Tuesday, January 09, 2007

The Bums of Navarone

If you can’t go home again, you can watch it on cable.

I had such an experience recently when I saw “The Guns of Navarone” over the weekend. For those unfamiliar, “Guns” is a 1961 movie about an Allied mission to knock out two massive cannons that are blasting the British fleet out of the Aegean. It has an all-star cast: Gregory Peck, David Niven, and Anthony “I Was Zorba the Greek” Quinn.

I remember viewing it several times on the ABC Movie of the Week and the CBS Movie! and such, between the ages of 8 and 12. But I hadn’t seen it for about 30 years.

The verdict on watching “Guns”? It’s bad. Reaaaaaaaaaly bad. It’s not just the cheap-looking special effects, which might have represented the apotheosis of cinematic achievement 46 years ago, replete with bathtub renditions of sinking ships and model-ready fake artillery falling down a Styrofoam mountain into a fake sea. It’s not just the performances, straight outta the 19th Century School of Crappy Stage Acting. It’s not just the stupid love scenes (yes) or the dialog, which features gems like, “If we don’t get the explosives, then the Germans will find them first. That will mean that the mission has failed.”

No, these things I could abide. What put me over the edge was the blood.

As a bullet pierced flesh, it looked like someone had dropped a pot of red ink on the victim's wound. Splotch, splotch.

Of course, the blood is indicative of something larger. When one of the heroes throws a grenade, every German soldier within a five-mile radius collapses. When somebody is shot — even with a single bullet — they fall to the floor dead, silent. No groaning, moaning, no screaming in agony, much less severed limbs and heads being blown apart. You know, the things that happen in combat.

Give this man a cuppa joe

“The Guns of Navarone” also reminded me of “Sands of Iwo Jima,” staring John Wayne. When one man is blodlessly shot in combat, he has the presence of mind to say a shema before dying. (Glad to know that someone in Hollywood thought of the Jews.)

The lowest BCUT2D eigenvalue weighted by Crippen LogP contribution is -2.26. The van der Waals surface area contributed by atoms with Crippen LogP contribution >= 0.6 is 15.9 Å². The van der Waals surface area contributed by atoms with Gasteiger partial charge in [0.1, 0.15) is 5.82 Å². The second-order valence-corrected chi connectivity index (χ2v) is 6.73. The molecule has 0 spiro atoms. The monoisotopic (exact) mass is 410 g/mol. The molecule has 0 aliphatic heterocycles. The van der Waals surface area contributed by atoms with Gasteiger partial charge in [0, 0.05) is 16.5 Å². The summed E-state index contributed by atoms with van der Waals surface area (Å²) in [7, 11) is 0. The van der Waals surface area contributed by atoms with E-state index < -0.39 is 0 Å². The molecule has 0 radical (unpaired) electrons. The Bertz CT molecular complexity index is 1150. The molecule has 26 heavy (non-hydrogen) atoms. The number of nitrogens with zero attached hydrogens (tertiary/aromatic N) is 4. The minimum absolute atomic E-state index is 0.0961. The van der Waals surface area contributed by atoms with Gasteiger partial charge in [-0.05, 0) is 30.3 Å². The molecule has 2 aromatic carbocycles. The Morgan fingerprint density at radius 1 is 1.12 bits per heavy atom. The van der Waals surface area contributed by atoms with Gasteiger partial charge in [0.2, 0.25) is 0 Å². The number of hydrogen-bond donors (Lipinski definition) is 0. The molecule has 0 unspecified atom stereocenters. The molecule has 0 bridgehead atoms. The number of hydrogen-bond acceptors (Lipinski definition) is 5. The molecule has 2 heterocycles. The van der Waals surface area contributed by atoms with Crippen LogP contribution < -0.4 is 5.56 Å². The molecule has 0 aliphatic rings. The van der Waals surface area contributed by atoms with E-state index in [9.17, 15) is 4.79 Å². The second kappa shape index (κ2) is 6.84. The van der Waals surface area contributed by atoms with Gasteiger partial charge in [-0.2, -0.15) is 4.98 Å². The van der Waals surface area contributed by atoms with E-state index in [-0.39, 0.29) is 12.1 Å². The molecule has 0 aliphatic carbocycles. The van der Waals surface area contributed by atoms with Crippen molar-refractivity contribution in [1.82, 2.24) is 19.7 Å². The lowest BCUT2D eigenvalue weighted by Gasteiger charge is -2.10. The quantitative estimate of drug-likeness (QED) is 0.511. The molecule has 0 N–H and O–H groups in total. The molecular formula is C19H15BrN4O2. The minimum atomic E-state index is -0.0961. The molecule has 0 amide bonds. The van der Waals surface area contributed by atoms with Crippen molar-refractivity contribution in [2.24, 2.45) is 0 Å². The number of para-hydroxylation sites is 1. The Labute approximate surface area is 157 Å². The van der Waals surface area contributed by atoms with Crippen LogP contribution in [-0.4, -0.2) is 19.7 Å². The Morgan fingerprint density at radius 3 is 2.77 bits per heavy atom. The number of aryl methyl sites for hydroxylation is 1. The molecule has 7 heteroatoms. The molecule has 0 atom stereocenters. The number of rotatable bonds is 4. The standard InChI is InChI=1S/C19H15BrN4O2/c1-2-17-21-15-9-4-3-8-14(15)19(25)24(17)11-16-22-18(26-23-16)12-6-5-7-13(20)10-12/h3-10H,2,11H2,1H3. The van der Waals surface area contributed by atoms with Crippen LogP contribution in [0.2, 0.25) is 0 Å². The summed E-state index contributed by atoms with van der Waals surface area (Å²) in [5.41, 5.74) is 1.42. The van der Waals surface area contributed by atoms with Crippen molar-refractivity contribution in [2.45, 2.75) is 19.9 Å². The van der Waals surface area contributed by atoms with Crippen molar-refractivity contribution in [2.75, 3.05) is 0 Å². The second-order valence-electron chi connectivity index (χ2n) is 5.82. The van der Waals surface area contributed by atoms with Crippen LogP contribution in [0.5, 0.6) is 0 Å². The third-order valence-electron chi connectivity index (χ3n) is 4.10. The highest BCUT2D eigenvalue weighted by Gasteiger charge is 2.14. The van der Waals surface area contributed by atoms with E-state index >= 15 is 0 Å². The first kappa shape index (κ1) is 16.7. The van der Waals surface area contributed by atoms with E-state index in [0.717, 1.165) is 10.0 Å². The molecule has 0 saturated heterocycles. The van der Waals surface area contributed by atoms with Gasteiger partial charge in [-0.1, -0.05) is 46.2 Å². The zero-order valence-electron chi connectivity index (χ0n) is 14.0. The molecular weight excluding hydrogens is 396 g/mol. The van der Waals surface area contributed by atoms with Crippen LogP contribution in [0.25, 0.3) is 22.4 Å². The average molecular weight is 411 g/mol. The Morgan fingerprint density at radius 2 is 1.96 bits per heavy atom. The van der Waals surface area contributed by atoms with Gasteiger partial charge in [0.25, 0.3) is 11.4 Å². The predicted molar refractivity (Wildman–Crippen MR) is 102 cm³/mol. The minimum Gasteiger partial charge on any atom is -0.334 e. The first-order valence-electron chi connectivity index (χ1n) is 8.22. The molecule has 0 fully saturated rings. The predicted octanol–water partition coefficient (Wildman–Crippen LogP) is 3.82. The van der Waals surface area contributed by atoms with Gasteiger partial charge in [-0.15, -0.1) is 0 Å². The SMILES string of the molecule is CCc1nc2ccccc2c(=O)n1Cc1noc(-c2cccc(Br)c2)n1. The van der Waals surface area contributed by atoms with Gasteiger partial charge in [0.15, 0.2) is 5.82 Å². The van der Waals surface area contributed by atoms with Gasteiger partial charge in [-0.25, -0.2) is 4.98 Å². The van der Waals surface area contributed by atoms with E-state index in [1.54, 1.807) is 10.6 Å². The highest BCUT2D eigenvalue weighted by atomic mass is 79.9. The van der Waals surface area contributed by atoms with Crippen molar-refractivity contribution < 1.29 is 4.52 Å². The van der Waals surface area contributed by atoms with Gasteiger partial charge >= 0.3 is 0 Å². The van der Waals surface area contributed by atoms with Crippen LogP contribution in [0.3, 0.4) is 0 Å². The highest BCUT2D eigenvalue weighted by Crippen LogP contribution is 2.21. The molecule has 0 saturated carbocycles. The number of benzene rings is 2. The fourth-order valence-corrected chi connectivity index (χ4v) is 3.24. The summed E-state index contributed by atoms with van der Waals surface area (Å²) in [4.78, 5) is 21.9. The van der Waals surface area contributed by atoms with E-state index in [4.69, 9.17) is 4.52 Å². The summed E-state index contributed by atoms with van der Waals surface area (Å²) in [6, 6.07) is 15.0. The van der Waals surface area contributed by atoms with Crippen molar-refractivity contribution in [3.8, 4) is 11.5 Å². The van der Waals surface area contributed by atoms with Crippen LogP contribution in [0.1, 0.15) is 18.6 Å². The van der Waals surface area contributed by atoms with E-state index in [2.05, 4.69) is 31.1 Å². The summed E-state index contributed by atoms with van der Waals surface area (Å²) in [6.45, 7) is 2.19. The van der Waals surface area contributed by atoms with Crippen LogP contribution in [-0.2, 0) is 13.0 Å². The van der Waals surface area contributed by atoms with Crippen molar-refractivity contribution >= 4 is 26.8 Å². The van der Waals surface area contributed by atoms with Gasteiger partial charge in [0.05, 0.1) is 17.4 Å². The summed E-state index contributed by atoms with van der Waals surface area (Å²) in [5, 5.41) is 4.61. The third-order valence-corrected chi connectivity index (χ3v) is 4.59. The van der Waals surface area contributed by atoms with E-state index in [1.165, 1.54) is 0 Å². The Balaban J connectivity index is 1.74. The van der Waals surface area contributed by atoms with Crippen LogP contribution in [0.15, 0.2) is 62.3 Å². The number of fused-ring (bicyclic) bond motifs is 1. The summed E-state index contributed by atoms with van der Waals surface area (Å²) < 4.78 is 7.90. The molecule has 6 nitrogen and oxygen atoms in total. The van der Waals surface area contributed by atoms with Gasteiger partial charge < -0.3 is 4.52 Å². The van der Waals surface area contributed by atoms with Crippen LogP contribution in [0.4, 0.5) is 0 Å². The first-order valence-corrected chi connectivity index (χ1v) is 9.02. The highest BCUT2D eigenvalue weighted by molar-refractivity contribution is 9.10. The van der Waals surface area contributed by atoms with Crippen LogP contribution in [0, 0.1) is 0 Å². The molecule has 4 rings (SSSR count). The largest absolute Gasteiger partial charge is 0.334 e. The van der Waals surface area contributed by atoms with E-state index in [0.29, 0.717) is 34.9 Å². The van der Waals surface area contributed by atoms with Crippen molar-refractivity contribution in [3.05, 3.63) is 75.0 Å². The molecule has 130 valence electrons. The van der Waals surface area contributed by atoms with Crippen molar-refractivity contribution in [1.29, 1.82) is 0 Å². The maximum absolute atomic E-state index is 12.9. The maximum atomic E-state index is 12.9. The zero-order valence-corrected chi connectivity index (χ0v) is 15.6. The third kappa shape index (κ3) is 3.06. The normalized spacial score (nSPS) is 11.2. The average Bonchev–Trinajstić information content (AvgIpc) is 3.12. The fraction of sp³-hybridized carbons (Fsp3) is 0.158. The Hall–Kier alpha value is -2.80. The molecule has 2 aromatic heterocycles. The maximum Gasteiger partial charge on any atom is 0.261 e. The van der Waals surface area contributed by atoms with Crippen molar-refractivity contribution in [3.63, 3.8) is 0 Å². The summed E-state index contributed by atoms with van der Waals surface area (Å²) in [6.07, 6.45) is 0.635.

Forrest Tucker, the dude from “F-Troop,” also starred in “Sands,” accounting for the most risible scene ever in the history of war movies. He leaves his foxhole to get ammo for two other soldiers, who are pinned by Japanese snipers. But instead of running back with ammunition, Tucker stops and gets coffee. Yes, he drops by the Iwo Jima Starbucks and gets a grande skim latte while his fellow G.I.s are getting their asses shot off.

“Man, that’s great coffee!” he says, getting a refill (he gets a seconds!). “Here, put some joe in the canteen so I can bring ‘em back to my buddies!” The buddies are dead, of course, because Forrest didn’t get the ammo back to them in time, because he was drinking coffee.

Dereliction of duty never tasted so good.

This is not to dismiss childhood pleasures, or that I should have expected “Guns” to be as gripping as I had envisioned. Things are never as good or bad as one remembers, of course, and I imagine reviewing all of my childhood television and movie consumption would be to simply open a treasure trove of embarrassment.

No, what ate at me the most is that nothing about the movie rang true. Nothing. The Germans are so incompetent, you wonder how they overran Greece in the first place. The blood is so fake that you thought you were watching a commercial for Ragu. The dialog, acting, plot, effects — not a single thing was honest. One can’t expect “Saving Private Ryan” in 1961, much less “Platoon” or “Bride of Chucky,” but I would hope that there’d been something mildly accurate in any movie of any generation.

Mr. Cooler King

Writers must hew to the truth to be worth a damn. I can’t really say that anything in “The Very Hungry Caterpillar” is true, but at least George Bush’s favorite book has some truth in it: the transformation of caterpillar to butterfly. In fact, there’s more truth in “Caterpillar” than George Bush has ever spoken.

If someone turned “The Guns of Navarone” into a novel, it would be…well, “The Guns of Navarone,” a 1957 novel by Alistair MacLean. Fiction writers don’t want to write what happened, but they want the truth. That’s the only thing that matters, be it a truth about human character, the narrator’s pet Shar-pei, or the price of gasoline.

I had something profound to say to end this, but I forgot what it was. Oh, yeah. If you really want to see a great war movie, try "The Great Escape." Charles Bronson. James Gartner. James Coburn. Dudes digging tunnels. Evil Nazis. Best off all, Steve McQueen, the Cooler King, trying to jump a barbed-wire fence on a motorcyle. What more could you want? And here's the kicker: "The Great Escape" actually happened.